Expand the tree for rule 8.7 and click through the different results.
Rule 8.7 states that functions and objects should not be global if the function or object is
local. As you click through the 8.7 violations, you can see that these
results refer to variables that other components also use, such as
CruiseOnOff. You can annotate your code or your model
to justify every result. Because this model is a unit in a larger program,
you can also change the configuration of the analysis to check only a subset
of MISRA rules.
In your model, right-click Compute target speed and select Polyspace > Options.
Set the Settings from option to
configuration to choose a subset of MISRA rules in the Polyspace configuration.
In the Polyspace window, on the left pane, click Coding Standards
& Code Metrics. Then select Check MISRA
C:2012 and, from the drop-down list, select
single-unit-rules. Now Polyspace checks only the MISRA C:2012 rules that are applicable to a single unit.
Save and close the Polyspace configuration window.
Rerun the analysis with the new configuration.
The rules Polyspace showed previously were found because the model was analyzed by itself. When you limited the rules Polyspace checked to the single-unit subset, Polyspace found only two violations.
When you integrate this model with its parent model, you can add the rest of the MISRA C:2012 rules.
To demonstrate compliance with MISRA C:2012 and report on your generated code metrics, you must export your
results. If you want to generate a report every time you run an analysis, see
Generate report (Polyspace Bug Finder).
If they are not open already, open your results in the Polyspace environment.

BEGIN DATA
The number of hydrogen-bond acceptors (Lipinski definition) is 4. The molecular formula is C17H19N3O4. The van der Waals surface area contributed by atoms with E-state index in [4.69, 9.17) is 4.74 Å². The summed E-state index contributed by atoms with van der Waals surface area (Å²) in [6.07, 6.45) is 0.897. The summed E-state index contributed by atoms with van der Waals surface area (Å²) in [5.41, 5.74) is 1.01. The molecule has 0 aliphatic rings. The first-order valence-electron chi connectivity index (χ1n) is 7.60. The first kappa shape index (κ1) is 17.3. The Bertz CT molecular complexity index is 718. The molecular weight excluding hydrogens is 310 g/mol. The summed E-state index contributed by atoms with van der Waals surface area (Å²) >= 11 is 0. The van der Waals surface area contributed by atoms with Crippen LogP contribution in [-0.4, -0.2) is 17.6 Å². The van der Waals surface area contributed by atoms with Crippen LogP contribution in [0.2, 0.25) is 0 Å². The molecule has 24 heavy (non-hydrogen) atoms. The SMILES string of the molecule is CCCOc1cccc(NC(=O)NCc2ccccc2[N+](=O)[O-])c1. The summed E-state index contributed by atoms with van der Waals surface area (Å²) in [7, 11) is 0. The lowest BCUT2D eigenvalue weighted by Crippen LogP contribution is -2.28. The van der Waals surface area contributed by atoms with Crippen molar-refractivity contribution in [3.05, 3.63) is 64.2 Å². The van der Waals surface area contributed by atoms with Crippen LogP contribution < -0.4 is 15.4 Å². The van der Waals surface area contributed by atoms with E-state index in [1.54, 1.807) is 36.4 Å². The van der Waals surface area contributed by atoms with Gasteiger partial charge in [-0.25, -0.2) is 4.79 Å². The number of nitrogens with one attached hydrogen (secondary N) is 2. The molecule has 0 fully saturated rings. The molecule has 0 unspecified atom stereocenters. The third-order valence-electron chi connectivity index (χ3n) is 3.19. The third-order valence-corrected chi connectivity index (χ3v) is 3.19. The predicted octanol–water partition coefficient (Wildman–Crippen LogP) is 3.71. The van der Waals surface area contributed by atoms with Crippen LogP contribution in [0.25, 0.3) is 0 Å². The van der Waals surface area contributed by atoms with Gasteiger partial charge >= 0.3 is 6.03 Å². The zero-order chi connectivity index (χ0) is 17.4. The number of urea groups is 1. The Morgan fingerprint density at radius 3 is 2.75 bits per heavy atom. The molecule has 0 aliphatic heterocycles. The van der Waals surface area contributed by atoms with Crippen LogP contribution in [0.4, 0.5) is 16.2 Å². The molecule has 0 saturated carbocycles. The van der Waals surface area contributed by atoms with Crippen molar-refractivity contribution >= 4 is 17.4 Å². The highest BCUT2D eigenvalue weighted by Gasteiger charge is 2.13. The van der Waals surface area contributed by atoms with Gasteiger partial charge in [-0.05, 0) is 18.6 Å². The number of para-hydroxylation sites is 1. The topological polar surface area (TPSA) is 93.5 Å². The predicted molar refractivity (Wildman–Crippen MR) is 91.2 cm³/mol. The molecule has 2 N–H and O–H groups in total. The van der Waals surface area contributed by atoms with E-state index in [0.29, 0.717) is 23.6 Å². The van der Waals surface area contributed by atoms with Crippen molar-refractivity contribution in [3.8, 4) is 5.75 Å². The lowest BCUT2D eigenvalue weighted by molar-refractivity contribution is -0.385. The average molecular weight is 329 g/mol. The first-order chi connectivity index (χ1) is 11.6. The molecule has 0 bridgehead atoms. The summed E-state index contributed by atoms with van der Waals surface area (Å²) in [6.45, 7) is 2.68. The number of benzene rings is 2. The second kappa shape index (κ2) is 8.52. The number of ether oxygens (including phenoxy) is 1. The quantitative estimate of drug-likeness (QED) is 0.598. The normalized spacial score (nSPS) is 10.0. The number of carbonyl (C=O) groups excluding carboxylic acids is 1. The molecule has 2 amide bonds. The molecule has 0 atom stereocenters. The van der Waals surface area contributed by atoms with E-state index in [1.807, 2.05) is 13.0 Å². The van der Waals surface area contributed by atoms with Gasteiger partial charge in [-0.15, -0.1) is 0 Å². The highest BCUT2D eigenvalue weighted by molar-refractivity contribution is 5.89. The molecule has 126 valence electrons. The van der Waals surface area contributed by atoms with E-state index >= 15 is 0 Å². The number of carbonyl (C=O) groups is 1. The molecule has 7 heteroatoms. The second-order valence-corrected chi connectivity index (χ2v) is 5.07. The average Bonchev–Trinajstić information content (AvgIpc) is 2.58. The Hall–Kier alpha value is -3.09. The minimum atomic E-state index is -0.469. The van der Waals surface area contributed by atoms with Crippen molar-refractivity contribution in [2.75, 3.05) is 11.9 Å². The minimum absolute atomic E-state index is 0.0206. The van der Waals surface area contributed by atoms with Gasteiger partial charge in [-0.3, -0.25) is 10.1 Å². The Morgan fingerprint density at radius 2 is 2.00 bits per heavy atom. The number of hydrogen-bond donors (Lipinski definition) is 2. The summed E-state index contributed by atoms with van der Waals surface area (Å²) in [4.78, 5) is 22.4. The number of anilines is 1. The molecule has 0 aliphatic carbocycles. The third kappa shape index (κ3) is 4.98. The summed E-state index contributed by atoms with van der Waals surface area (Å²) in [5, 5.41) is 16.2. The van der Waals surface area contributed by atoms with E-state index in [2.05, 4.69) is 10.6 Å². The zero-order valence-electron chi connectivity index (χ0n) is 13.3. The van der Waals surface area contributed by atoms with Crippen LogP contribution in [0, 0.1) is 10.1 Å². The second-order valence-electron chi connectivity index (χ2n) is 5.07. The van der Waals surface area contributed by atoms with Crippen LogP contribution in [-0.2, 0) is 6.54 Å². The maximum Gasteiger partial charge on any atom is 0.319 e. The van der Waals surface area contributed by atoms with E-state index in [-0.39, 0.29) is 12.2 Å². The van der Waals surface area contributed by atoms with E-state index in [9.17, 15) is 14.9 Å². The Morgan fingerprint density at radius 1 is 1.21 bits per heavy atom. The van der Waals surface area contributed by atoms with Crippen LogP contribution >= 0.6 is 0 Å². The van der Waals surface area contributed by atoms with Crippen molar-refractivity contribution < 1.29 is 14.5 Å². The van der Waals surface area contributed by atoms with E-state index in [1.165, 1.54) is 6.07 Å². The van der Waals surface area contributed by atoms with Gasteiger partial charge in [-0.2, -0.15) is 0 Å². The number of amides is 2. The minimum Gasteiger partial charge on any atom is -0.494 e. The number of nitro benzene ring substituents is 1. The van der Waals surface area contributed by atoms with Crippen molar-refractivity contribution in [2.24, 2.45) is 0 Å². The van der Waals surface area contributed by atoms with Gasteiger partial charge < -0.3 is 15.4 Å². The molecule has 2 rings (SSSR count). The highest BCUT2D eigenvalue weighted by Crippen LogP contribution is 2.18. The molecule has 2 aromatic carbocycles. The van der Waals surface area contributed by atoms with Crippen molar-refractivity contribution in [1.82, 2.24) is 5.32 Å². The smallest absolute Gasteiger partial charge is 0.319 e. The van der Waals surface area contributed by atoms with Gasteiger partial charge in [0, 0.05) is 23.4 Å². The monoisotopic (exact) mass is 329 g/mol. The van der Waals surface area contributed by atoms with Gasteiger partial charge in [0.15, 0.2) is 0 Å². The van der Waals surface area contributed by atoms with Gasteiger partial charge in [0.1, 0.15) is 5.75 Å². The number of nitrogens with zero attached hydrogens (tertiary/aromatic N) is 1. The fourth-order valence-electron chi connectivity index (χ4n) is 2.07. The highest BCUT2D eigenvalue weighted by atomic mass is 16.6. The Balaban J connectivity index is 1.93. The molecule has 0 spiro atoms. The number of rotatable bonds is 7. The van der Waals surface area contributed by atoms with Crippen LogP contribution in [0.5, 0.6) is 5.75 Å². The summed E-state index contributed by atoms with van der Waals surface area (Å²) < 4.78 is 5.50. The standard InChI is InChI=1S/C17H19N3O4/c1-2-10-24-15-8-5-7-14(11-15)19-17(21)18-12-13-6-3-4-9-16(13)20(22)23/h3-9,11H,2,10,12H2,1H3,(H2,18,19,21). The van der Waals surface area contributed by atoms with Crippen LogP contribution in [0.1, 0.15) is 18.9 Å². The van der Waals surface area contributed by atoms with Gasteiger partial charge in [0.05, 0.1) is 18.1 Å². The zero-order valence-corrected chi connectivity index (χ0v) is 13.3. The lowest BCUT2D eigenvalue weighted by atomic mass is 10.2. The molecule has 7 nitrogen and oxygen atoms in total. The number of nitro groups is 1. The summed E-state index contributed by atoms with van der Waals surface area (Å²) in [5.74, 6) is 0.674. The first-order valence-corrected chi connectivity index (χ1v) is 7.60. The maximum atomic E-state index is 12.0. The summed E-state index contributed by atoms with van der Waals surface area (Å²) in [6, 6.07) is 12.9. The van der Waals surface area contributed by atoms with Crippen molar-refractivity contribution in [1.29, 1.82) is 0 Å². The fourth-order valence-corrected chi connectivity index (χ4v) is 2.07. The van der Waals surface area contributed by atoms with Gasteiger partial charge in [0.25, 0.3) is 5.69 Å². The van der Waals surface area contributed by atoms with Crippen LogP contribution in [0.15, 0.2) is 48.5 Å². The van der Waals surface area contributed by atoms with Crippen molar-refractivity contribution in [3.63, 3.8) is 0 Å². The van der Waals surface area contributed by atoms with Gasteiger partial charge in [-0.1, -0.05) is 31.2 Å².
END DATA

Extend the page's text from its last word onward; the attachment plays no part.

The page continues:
From the toolbar, select Reporting > Run Report.
Select BugFinderSummary as your report type.
Click Run Report.
The report is saved in the same folder as your results.
To open the report, select Reporting > Open Report.
You previously showed that the model functionality meets its requirements by running test cases based on those requirements. Now run the same test cases on the generated code to show that the code produces equivalent results and fulfills the requirements. Then compare the code coverage to the model coverage to see the extent to which the tests exercised the generated code.
In MATLAB, in the project window, open the
SILTests.mldatx. The file opens in the Test
Review the test case. On the Test Browser pane, navigate
SIL Equivalence Test Case. This equivalence test case runs
two simulations for the
simulinkCruiseErrorAndStandardsExample model using a test harness.
Simulation 1 is a model simulation in normal mode.
Simulation 2 is a software-in-the-loop (SIL) simulation. For the SIL simulation, the test case runs the code generated from the model instead of running the model.
The equivalence test logs one output signal and compares the results from the simulations. The test case also collects coverage measurements for both simulations.
Run the equivalence test. Select the test case and click Run.
Review the results in the Test Manager. In the Results and Artifacts pane, select SIL Equivalence Test Case to see the test results. The test case passed and the results show that the code produced the same results as the model for this test case.
Expand the Coverage Results section of the results. The coverage measurements show the extent to which the test case exercised the model and the code. When you run multiple test cases, you can view aggregated coverage measurements in the results for the whole run. Use the coverage results to add tests and meet coverage requirements, as shown in Perform Functional Testing and Analyze Test Coverage.
You can also test the generated code on your target hardware by running a processor-in-the-loop (PIL) simulation. By adding a PIL simulation to your test cases, you can compare the test results and coverage results from your model to the results from the generated code as it runs on the target hardware. For more information, see Processor-in-the-Loop Simulation (Embedded Coder).